Published Friday, 08 July 2011
DUP North Antrim MP Ian Paisley Jr, who has been notified by police that his phone may have been tapped, said he believes all newsroom in Northern Ireland are now "under suspicion".
"They have a responsibility to come clean and say if they have taken stories generated by phone hackers and turned them around and used them to generate local paper sales."
Mr Paisley said he has written to the Met Police "to look at local newsrooms" and examine whether there was "any cross-contamination between News of the World hacking stories and subsequent stories that have appeared in local papers."
His comments come as Prime Minister David Cameron announced a full public inquiry, to be led by a judge, will be held into the widespread phone hacking scandal.
Mr Cameron faced reporters for the first time since the shock announcement on Thursday that the News Of The World is to close on Sunday.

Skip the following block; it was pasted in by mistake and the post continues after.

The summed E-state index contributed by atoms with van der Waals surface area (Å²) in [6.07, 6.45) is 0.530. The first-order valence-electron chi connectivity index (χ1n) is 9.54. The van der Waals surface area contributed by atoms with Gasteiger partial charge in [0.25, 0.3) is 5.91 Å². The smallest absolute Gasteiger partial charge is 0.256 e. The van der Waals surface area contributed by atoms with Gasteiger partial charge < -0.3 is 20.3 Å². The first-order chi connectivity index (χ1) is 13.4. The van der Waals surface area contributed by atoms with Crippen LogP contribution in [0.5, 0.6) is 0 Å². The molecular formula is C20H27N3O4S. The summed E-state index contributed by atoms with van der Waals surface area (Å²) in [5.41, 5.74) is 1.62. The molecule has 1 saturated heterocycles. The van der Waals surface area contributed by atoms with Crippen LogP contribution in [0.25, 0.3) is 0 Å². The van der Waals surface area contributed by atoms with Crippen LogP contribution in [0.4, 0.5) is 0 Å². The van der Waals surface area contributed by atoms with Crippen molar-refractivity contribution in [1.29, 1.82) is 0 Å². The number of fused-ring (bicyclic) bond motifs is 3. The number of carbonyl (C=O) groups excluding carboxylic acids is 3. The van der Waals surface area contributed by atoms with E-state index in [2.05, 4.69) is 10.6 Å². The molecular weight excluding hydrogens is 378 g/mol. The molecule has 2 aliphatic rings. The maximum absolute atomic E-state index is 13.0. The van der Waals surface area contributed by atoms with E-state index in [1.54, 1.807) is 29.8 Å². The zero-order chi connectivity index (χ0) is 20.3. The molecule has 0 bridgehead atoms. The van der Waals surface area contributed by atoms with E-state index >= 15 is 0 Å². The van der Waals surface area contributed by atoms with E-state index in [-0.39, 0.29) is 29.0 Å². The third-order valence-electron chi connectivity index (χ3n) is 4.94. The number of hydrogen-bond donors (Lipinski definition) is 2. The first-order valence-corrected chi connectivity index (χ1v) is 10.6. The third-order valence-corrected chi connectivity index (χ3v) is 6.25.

The Prime Minister promised action to "get to the bottom" of the furore but said it was not just about the press - but about the police - and "about how politics works too".
As well as the public inquiry, Mr Cameron also announced that a second inquiry would be held to examine the ethics and culture of the press.
Mr Cameron said that "a new system of regulation was needed" and that the Press Complaints Commission had failed, adding: "We need a new start."
Meanwhile, the NoW's former editor and former Downing Street communications chief, Andy Coulson has been released on police bail after being questioned over the phone hacking scandal and alleged corrupt payments to police officers.
Ex-royal editor of the News of the World Clive Goodman, 53, was also quizzed at a separate police station over claims officers were bribed. Both men were released on police bail until October.
Mr Cameron defended his hiring of Mr Coulson, saying he believed that he deserved a second chance when he hired him.
As Mr Coulson, 43, left Lewisham police station in south-east London on Friday evening, he said: "There is an awful lot I would like to say, but I can't at this time."
The arrests came as chief executive of News International Rebekah Brooks sought to reassure News of the World staff about what will happen next after the company decided to shut the paper.
She spoke to journalists and pledged to find as many of them as possible jobs within the company in the wake of the closure.